Calvinball and other links

I had forgotten to link Mr. Krugman’s (PK) post on Raghuram Rajan’s ‘Money Magic’. It is here. On top of that, he has taken a pot-shot at the latest recommendation of the Bank for International Settlements (BIS) recommendation that economic growth rate needed to slow. Well, I doubt if they make the point that rates need to go higher. Both are two different things.

I am yet to read the BIS annual report. I shall do so because I make the very same point (that they appear to have made) in my latest MINT column.

PK’s rejoinders to the BIS and to Raghuram Rajan are unsurprising. He belongs to the school that believes in giving more of the same medicine if it did not work the first time or the second time or the third time. It does not matter if, over the medium to long-run, the economic outcomes they seek do not fructify or that they fructify with enormous costs (moral hazard, inflated assets built on massive debt, etc.). That is a long-term problem. In the long-run, we are dead. So, argues the anti-Calvinists, as they claim to be. There is a moral superiority to their tone since they ostensibly root for the working class or the unemployed masses today.

Let us take a closer look at the two charts PK has produced in his blog post. The second chart has a different scale and the y/y change in Unit Labour Costs in the US is around 1%. No sign of wage pressures. In fact, I wonder why rates should always go up when ULC inflation is, say, above 3% or 4%. After all, why not let labour get, at least once in a while, a share of the productivity more than they should?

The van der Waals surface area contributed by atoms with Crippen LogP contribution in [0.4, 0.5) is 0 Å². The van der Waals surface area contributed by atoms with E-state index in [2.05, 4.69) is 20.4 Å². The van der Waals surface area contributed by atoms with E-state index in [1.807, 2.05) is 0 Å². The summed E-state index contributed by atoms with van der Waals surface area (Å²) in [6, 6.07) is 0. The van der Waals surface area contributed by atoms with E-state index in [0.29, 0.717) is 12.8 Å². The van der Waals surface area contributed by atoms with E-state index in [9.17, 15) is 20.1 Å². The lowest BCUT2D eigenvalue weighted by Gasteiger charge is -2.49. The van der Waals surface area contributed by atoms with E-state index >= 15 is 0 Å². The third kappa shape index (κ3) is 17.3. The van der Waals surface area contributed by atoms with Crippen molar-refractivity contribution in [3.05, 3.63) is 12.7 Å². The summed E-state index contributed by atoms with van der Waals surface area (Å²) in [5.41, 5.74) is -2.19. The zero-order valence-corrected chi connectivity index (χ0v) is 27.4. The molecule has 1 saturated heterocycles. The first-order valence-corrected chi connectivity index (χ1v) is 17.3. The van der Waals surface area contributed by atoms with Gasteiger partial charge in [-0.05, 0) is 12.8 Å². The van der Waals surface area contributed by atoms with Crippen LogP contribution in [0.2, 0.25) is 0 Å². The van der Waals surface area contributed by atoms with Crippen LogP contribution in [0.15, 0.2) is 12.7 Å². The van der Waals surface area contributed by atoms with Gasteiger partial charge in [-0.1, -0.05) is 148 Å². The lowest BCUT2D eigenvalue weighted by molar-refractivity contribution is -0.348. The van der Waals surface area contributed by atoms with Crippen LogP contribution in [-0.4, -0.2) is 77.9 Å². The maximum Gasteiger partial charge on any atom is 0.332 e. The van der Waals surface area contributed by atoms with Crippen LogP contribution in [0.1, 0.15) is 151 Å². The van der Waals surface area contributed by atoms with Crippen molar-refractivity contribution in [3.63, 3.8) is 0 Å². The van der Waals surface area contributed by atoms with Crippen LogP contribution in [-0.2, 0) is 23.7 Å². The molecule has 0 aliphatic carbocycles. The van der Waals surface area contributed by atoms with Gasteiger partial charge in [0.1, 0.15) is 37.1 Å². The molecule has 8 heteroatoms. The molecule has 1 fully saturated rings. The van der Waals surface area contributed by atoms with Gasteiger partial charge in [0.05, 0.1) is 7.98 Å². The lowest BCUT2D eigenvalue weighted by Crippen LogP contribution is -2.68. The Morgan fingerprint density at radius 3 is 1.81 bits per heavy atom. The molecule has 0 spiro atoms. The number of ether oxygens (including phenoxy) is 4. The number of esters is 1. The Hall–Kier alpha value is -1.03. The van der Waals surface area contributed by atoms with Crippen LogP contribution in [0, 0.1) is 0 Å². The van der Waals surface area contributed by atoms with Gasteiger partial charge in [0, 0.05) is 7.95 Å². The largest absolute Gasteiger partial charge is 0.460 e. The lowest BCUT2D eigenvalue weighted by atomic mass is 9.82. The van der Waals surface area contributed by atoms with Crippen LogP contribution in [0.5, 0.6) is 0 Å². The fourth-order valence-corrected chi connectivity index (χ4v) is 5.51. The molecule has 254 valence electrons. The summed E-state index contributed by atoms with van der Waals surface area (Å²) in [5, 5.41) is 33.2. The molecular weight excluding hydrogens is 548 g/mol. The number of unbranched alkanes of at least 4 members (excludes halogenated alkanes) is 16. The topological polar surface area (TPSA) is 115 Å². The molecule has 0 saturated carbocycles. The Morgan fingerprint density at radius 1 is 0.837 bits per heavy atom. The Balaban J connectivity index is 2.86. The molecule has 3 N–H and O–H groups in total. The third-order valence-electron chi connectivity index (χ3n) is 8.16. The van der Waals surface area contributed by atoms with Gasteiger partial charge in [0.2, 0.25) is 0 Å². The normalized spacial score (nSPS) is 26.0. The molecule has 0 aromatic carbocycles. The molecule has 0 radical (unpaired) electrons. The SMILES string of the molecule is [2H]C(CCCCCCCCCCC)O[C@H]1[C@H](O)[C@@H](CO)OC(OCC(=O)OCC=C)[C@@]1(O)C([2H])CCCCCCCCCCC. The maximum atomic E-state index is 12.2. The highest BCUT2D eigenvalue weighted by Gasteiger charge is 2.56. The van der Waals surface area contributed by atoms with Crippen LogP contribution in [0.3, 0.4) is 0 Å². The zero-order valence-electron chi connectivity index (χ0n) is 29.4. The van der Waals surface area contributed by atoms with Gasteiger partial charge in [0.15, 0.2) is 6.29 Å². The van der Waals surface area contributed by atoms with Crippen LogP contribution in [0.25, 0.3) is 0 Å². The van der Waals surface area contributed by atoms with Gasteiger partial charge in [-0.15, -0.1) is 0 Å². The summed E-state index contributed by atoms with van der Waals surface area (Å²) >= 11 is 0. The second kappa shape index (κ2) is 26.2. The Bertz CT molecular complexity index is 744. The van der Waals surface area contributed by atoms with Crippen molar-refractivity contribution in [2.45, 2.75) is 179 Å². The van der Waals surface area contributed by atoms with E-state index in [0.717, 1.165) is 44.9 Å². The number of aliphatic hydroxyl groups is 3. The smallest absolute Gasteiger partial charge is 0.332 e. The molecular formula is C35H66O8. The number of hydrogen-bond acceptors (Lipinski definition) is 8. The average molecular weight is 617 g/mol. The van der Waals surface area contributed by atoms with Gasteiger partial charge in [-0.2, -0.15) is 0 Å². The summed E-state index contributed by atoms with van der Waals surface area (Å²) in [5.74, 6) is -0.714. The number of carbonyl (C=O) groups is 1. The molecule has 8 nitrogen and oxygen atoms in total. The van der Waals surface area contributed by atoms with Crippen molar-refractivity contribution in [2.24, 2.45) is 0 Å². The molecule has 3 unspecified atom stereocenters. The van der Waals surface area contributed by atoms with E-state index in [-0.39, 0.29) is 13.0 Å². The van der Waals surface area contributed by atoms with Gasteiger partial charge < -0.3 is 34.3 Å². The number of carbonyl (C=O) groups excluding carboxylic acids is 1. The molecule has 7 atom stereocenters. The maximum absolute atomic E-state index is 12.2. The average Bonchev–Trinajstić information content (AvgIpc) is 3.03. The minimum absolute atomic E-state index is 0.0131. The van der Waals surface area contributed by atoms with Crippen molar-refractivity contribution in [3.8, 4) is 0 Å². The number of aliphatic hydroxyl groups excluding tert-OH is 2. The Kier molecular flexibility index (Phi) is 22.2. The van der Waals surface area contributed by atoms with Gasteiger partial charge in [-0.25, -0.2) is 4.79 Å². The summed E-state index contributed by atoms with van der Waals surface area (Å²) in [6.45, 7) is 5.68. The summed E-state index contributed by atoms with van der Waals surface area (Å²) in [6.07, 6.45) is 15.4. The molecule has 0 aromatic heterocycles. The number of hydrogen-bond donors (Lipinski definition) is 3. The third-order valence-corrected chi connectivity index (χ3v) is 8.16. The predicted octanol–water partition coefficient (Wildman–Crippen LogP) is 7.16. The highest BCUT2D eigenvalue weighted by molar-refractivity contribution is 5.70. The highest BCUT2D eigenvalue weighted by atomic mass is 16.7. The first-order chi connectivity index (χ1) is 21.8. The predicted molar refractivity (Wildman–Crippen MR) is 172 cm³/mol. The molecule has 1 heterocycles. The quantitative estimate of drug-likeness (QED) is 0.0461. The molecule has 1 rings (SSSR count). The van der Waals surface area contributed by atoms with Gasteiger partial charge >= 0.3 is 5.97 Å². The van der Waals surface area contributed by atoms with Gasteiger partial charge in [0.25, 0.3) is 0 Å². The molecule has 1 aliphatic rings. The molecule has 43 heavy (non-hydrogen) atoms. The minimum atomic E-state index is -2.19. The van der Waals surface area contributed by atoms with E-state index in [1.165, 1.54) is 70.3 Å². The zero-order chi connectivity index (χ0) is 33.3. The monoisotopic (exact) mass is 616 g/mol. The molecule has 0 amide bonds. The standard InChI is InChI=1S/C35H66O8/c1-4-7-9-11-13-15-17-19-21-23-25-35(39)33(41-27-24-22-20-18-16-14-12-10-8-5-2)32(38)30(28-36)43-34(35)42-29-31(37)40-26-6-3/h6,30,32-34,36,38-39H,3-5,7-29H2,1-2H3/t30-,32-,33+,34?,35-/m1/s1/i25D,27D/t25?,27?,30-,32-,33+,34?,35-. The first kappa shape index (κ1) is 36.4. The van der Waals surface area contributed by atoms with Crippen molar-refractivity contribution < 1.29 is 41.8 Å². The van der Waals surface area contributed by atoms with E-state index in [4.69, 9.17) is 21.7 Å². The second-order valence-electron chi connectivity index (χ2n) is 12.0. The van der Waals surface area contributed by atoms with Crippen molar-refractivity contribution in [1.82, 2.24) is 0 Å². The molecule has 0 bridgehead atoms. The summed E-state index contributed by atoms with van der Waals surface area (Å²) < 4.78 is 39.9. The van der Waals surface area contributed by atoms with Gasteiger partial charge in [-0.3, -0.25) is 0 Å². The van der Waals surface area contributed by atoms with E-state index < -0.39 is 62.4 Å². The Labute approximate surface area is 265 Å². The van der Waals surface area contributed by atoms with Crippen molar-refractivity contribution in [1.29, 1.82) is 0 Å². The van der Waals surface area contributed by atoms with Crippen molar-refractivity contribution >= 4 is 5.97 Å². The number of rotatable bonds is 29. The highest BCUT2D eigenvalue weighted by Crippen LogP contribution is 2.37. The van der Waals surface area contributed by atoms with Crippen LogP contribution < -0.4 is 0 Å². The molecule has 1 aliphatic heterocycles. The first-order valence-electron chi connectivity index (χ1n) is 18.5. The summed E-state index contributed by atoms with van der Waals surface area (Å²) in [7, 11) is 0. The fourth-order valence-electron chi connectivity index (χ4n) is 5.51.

In fact, that is the question I have, for PK and others: Who are benefiting from the zero interest rate cum loose money policy? Who benefited in 1998-99? In 2001-04 and now in 2007-11? It is an empirical question and the answers need to be found before either pouring more ‘liquidity’ medicine into the mouths of capitalists and speculators or before pouring scorn on those who espouse alternative view points.

If there is excess savings at nominal zero bound and if that means that the US potential GDP growth rate is probably close to 1% rather than 3%, then what the heck is the US stock market doing at 1300 points?  Who is propping it up and with what money and is that healthy? Debit balances in the NYSE Members’ Margin account was USD278.5 billions in March 2000 and it went up to 381 billion dollars in July 2007 and it stood at 315 billion dollars in May 2011. We all know what happened after March 2000 and after July 2007. Did that benefit the unemployed for whom the hearts of the anti-Calvinists bleed?